There's an enormous gap between the jobless rates of different samples of the population, which should, in theory, be identical
This is straight-up growth-by-acquisition, a favorite of the private equity firm that controls Burger King
Business leaders trying to appeal to a conservative base are out-Tea Partying the Tea Party candidates
Yes, reports Bloomberg News
Wall Street analysts are no fans of Dave Barger, but JetBlue's chief executive officer says the airline's customer-friendly business model is still young—and effective
The limited run of first-edition models will cost $91,000
An archetype of a "best show" is emerging: darkly lit, depressive, and with some sort of criminal element or deviant behavior that the characters try to morally justify
Tensions at DeGroote School of Business went public recently, when five professors took the Canadian business school's administration to court
Dislike of megabrands can improve business for small shops when major chains move in on their turf
By Mandy Oaklander
What do you do when your industry tanks before you break into it, but not before the ink dries on your diploma? Or when your job is terminated before it even begins?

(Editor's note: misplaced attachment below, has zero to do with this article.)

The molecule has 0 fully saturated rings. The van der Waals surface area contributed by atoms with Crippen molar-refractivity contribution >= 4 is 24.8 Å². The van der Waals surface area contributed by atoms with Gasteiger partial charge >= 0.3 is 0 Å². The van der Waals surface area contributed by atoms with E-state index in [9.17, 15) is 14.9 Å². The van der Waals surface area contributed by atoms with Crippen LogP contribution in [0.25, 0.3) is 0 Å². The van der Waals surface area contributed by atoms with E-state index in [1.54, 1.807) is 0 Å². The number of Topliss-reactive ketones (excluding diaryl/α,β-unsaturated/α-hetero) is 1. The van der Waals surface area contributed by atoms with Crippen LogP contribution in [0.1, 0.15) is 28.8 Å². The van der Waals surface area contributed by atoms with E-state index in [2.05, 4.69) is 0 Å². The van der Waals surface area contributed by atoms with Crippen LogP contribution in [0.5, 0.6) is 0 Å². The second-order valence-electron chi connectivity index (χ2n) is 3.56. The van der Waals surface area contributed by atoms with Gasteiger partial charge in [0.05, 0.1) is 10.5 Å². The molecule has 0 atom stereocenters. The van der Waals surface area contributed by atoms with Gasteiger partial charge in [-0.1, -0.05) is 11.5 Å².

The economy is rendering obsolete the degrees of many fresh graduates, and no combination of letters is recession-proof: from BAs to MBAs to JDs, degree-holders of all stripes are threatened by a career void after graduation. So while a string of letters after a name on a business card isn't an antidote for joblessness, the pursuit of a different letter just may be a cure-all.
Enter Plan B. It's a backup life that's a recessionary reality, one driven not by a prescribed path but by raw passion, fearlessness, or desperation—a midlife crisis a few decades early. From brand managers-turned-rappers to journalists-turned-video store managers, here are the stories of grads who ditched Plan A and followed Plan B to a job they never dreamed would be theirs.
Note: The interviews on the slides that follow are condensed and edited for clarity.